That afternoon I made a strange discovery. In the hamlet of Otak Lendang, west of Bayan, stood a new Thai-style Buddhist prayer hall. The local villagers were Buddhists. They showed me inside the building where a gold Buddha sat on a pink platform and gave me tea while I sheltered from another downpour. They said that the people of the area had always been Buddhists, and that Buddhism had once been the main religion of Lombok. I knew that this was untrue. Lombok had long come under Hindu Balinese rule, but Buddhism had no history here.
But there was an explanation. Until the 1960s a few tiny pockets of completely un-Islamised Sasaks survived, followers of a faith even older than Wetu Telu. These people were known as the Boda, though they had no connection to Buddhism. At the same time as the Wetu Telu were pressured to become orthodox Muslims the Boda were presented with their choice of officially sanctioned religions. Islam and Hinduism were both familiar to the villagers, and held no appeal; Christianity was utterly unknown, but the fourth option, “Agama Buddha”, sounded very much like their own “Agama Boda”. The new Buddhists later realised that they had joined something even more foreign and many drifted into Islam, but I seemed to have stumbled upon a remnant of the Boda people. What was bizarre was that they appeared to be in the process of coming to believe that they had always been Buddhists.

Later that afternoon I visited one of the orthodox religious schools that scatter the Bayan area. The Pondok Pesantren Nurul Bayan is a spread of pale green buildings among the trees on the outskirts of Anyar village. Haji Abdul Karim, a native of Tanjung in West Lombok, established the school fifteen years ago after completing his studies in Iraq. The pesantren now has around 150 students. As we sat outside Abdul Karim’s bungalow boys in sarongs and girls in white headscarves practiced their English on me. Unusually for Indonesia they spoke Arabic just as well. Abdul Karim told me he believed it was important for students not only to recite and interpret the Koran, but also to have a real grasp of spoken Arabic. He said that in Lombok Islam was often “incomplete”; people sometimes had only the loosest knowledge of their own faith. He regularly visited village mosques throughout the area teaching people about correct Muslim practice.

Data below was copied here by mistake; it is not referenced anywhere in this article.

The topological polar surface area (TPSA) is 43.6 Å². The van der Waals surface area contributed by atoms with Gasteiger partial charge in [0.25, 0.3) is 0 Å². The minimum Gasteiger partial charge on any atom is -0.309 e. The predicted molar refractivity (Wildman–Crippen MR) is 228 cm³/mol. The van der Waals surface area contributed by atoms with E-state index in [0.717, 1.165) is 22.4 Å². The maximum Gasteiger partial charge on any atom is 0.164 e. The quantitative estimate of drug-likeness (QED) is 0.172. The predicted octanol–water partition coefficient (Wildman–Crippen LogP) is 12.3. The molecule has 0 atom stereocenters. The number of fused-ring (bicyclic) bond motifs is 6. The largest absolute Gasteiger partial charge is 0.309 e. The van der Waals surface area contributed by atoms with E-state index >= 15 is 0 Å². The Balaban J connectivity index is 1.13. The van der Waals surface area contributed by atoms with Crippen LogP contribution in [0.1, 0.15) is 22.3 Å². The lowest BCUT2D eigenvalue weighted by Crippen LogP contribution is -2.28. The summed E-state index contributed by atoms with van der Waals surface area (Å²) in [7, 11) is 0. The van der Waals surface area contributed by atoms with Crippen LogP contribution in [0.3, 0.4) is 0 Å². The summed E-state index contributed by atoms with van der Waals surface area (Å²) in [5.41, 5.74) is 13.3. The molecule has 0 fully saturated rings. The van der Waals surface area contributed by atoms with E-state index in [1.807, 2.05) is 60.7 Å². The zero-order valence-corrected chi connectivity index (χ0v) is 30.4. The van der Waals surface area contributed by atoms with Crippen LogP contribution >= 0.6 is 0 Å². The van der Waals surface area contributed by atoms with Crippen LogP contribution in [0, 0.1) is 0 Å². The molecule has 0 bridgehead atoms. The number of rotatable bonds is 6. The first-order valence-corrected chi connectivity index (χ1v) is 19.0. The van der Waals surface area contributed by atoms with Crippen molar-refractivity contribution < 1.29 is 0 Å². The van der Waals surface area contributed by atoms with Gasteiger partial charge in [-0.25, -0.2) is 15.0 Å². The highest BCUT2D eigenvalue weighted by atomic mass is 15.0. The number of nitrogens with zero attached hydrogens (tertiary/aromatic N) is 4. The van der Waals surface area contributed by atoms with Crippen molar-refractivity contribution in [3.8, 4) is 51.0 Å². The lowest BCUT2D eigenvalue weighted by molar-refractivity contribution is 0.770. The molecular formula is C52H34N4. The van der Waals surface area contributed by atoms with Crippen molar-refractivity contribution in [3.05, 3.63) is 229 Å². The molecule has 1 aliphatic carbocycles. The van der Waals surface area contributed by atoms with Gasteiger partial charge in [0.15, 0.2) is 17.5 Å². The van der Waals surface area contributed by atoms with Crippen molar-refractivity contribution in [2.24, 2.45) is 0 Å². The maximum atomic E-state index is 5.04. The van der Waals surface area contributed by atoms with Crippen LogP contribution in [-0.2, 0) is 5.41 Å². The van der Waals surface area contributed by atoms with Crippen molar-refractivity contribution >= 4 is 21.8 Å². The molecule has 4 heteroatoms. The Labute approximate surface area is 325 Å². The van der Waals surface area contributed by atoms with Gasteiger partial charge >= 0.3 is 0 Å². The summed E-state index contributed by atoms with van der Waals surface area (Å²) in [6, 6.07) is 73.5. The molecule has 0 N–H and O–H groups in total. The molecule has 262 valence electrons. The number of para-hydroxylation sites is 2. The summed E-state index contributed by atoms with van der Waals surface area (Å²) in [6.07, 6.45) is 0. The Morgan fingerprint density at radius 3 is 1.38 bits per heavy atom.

When I mentioned the double feast days in Bayan he smiled patiently.
“Is it a problem, from an orthodox point of view?” I asked.
The same smile, “Not really. They are Muslims, and religion and adat are separate things.”

The next day under a gloomy sky I set out with Pak Jaya, a sprightly sixty-four year old from Karang Bajo, and Bakar, a young man with long frizzy hair. We were going to the Gedeng Daya, one of the holy places of the Wetu Telu. As we walked along a slippery path through the dense jungle that cloaks the lower slopes of Gunung Rinjani I caught fragments of the conversation in Bahasa Sasak between Pak Jaya and Bakar. They were talking about ghosts. The forest, they said, was full of them.
In a remote clearing, high above Bayan, stood the house of the Perumbaq Daya, guardian of the Gedeng Daya, the forest shrine. The Perumbaq was away, but two other men emerged from the trees and pointed out the Berugak Agung, the spirit house. It was a simple wooden building that could only be entered on certain festivals when the spirits of the ancestors were called down. The similarity to the old Bayan mosque struck me.
From the spirit house we made our way along ever slipperier paths, picking over streams, struggling through sharp undergrowth. The rain started again, pouring through the dense foliage. In another clearing stood the Pedangan, a simple platform, and a little further on was the Gedeng Daya, also a low platform surrounded by a boundary of stones. Bakar warned me not to step inside the boundary. The place was the abode of spirits and they must not be disturbed. During the ceremonies offerings are prepared at the home of the Perumbaq, then villagers make the journey through the forest first to the Pedangan, and finally to the Gedeng Daya. The place seemed to buzz with a strange energy, and one thing was certain: it had no connection to Islam.
It seemed to me that the people of Bayan had made a remarkable adjustment. By paying lip service to orthodox Islam, reassigning Wetu Telu as “just adat”, and distinguishing it clearly from “religion”, their ancient culture had survived modern pressure to conform. It certainly seemed that they had made a more pragmatic choice than the Buddhists of Otak Lendang who I felt had lost not only their old religion but even their history.
Pak Jaya was squatting at the edge of the clearing. This was a very important place for Wetu Telu he said.
Here in the dark forest, far from the mosques and pesantrens I tentatively asked, “And is Wetu Telu different from normal Islam?”
He smiled, “A little different.”
I suspected that things would always be a little different around here. And I remembered something Pak Jaya’s son, Juliadi had said the day before when I was struggling to understand the difference between agama and adat. They were separate he had said, but after all, “What is religion without culture?”






© Tim Hannigan 2007